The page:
• Jones added, “Ask for money if you want advice; ask for advice if you want money.”
  • Emphasizing the importance of building something producing a product or service that someone will purchase, Grant said, “It’s never too early to talk to your customers.”

During a discussion on various types of funding that might be available, Porth noted that “there’s a target market for investors just like there is for customers. Talk to a financial expert and determine what type of funding you are seeking” or is most appropriate for your start-up.

To that point, Grant has relied on non-diluted capital like the IC fellowship and government grants. “It’s a lot faster to go the equity route,” she acknowledged. Jones raised all of the funding for MomSource Network from female investors. “I am more grateful for their wisdom than their money,” she said.

Centers reminded attendees of the importance of preparedness before meeting with investors who will pepper an entrepreneur with questions. What is your plan for the money you want to raise? Are you a single point of failure and, if so, how do you mitigate the risk? Do you have the capacity to grow using our funds? What did you learn from having failed at something? She concluded with this advice: “Don’t wait until you’re in a disaster to ask for help.”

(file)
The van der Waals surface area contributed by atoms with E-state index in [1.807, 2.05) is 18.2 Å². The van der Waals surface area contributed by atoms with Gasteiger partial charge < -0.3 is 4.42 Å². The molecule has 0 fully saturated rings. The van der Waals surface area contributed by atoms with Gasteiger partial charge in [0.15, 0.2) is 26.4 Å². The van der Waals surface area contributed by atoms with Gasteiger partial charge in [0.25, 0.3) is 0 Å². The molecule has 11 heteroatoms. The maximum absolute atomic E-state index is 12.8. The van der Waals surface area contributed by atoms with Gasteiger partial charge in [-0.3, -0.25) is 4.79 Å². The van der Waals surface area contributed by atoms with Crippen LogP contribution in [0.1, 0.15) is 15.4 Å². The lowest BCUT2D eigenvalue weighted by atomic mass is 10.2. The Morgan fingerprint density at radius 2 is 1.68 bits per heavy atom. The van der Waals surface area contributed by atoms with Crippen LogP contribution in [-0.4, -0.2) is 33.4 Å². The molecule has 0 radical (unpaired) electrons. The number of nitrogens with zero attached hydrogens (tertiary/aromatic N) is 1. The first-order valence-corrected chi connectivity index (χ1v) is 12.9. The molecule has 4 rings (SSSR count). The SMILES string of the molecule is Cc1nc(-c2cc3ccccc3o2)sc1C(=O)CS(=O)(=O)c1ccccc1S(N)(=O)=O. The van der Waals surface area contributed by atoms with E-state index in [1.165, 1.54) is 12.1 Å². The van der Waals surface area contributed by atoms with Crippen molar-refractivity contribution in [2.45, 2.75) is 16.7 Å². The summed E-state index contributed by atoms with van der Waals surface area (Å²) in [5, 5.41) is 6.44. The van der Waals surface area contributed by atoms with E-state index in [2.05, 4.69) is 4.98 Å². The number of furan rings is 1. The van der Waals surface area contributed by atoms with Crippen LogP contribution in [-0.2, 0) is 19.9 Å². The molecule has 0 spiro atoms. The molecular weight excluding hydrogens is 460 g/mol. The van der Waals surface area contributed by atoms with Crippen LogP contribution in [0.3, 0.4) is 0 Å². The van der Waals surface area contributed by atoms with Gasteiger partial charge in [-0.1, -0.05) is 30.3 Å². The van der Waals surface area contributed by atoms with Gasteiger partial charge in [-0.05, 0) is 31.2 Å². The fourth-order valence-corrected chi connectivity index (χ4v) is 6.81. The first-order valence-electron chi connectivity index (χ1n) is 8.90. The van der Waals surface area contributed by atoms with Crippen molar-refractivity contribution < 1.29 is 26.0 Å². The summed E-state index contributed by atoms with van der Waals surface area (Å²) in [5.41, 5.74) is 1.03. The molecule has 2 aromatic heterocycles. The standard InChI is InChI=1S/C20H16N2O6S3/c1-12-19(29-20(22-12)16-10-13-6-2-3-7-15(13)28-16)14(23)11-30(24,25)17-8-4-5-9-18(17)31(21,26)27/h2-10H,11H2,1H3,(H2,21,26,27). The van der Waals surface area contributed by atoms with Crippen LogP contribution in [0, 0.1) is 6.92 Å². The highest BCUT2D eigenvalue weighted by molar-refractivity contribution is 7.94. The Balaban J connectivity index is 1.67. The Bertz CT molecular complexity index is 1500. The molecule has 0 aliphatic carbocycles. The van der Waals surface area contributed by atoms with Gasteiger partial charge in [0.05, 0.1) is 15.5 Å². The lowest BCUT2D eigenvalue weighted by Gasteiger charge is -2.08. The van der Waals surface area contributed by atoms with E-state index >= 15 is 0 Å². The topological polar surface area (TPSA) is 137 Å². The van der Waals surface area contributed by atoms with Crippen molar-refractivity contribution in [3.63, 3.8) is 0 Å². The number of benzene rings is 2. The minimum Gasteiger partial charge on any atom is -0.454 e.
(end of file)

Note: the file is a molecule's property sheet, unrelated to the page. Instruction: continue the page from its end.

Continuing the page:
The lunchtime panel focused on types of capital available to start-ups. Harper and others at The Women LLC are engaged in micro-lending, supporting those “not bankable or eligible for angel investing. We are not looking to make money. Our ROI (return on investment) is to see businesses not just start but succeed.”

Bruck discussed the various stages of investing, starting with the 4Fs – fools, family, friends, and founders – followed by angel for early stage ventures that might have revenue but also might not. Explaining that venture capital (VC) comes when growth is likely, he added that “angels invest their own money; VCs invest other people’s money.” Gardner discussed loans, noting that “we need to see that you are making money. If not a profit, at least cashflow to repay our loan.”

In terms of how funding decisions are made, each panelist offered her or his respective thoughts.

  • “We do look at are you revenue generating,” Harper explained. “We (also) rely a lot on your social capital (such as) how long have you been in business.”
  • “The economics have to make sense,” Bruck said. “The returns have to have a likelihood of becoming a reality.” He then talked about the track (i.e., the market the start-up has targeted), the horse (i.e., the technology or secret sauce), and the jockey (i.e., the founder or leadership team). “What will this team be like when something goes wrong? We’re looking for people who can be creative and imaginative.” The most important of the three elements to him is the jockey.
  • At the venture stage, Center said that corporate records become much more important. “Are they viable? Are they making money?” Words like disrupt and hustle get a lot of points.” Conversely, the single point of failure can be a problem.
  • Gardner emphasized the importance of those seeking a loan being able to admit the risks they are facing in an honest manner.

The third and final two-part session in the series will occur later this month.